The adenovirus Ad-CMV-Luc encodes the luciferase gene driven by the cytomegalovirus (CMV) promoter and was a kind gift from Dr. David Curiel at the University of Alabama at Birmingham. Adenoviral preparations and titering were performed as previously described .
Histone deacetylase assay
All cell lines were plated in T-150 flasks at 80% confluency. The three cell lines were treated with 5 μM TSA. HeLa cells were treated with 2 mM VPA, T24 cells 1 mM VPA and MCF7 cells 1 mM. 12 hours after treatment cells were harvested, pelleted and washed with PBS solution, RIPA buffer was added and protein quantification was performed using the bicinchoninic acid and cooper (II) sulfate method (Sigma-Aldridch St. Louis, MO). HDAC activity assay was performed using a colorimetric commercial kit from BioVision (BioVision Research Products, Mountain View, CA) following the manufacturers instructions. Briefly, 50 μg of total protein from treated cells were diluted in 85 μL of ddH2O; 10 μL of 10× HDAC assay buffer was added followed by the addition of 5 μL of the colorimetric substrate; samples were incubated at 37°C for 1. The reaction was stopped by adding 10 μL of lysine developer and left for an additional 30 min at 37°C. Samples were then read in an ELISA plate reader Labsystems Multiskan MS (Life Science International, Helsinki) at 405 nm. HDAC activity was expressed as percentage of activity. The kit contains negative and positive controls that consist of nuclear extract of HeLa treated or not with TSA, respectively.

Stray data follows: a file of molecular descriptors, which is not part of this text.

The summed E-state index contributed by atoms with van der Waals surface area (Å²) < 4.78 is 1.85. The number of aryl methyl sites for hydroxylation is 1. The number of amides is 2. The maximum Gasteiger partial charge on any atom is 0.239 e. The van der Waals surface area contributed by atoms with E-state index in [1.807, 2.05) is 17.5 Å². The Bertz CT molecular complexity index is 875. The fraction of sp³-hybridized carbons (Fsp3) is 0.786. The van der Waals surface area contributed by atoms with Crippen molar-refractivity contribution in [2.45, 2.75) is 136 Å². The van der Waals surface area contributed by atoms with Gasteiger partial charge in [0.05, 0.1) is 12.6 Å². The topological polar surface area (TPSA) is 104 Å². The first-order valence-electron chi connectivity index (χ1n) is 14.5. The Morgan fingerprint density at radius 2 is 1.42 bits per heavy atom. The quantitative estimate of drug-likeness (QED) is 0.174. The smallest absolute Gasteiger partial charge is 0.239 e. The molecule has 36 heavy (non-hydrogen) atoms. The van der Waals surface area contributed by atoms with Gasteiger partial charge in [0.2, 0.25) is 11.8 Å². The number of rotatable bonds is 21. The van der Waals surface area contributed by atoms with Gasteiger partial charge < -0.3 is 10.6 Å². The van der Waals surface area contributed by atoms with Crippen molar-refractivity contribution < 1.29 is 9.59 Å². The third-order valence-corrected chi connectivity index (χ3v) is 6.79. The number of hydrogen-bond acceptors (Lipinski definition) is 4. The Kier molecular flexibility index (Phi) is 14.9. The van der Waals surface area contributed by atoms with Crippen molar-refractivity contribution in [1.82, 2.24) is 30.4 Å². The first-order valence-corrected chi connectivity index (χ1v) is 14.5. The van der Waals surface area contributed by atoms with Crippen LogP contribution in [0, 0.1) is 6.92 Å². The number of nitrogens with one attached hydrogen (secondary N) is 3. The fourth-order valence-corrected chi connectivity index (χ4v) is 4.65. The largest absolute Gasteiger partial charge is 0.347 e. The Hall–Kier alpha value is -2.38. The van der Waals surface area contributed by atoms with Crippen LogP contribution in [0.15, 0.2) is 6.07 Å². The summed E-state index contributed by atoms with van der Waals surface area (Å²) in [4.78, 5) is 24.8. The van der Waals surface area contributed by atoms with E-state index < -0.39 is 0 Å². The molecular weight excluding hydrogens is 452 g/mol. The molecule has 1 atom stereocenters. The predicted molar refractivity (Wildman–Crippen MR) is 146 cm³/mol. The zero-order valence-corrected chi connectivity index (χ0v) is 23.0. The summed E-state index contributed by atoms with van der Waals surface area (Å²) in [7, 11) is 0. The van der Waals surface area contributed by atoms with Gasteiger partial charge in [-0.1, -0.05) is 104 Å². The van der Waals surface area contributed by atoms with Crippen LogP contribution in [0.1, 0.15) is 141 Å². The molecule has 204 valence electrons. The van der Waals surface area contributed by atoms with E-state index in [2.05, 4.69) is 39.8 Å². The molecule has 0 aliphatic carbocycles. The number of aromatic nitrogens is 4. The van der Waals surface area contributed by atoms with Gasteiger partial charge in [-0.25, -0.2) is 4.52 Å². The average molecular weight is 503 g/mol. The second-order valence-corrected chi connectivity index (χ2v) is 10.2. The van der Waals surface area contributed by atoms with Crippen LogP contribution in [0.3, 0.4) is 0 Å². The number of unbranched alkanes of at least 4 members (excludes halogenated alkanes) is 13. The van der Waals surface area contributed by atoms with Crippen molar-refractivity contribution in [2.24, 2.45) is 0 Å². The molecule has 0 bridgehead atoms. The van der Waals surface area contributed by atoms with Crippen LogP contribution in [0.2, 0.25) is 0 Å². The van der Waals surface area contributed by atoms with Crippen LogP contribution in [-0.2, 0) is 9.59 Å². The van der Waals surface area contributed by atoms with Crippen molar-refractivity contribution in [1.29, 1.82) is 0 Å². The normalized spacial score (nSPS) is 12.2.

Acid extraction of proteins and western blot analysis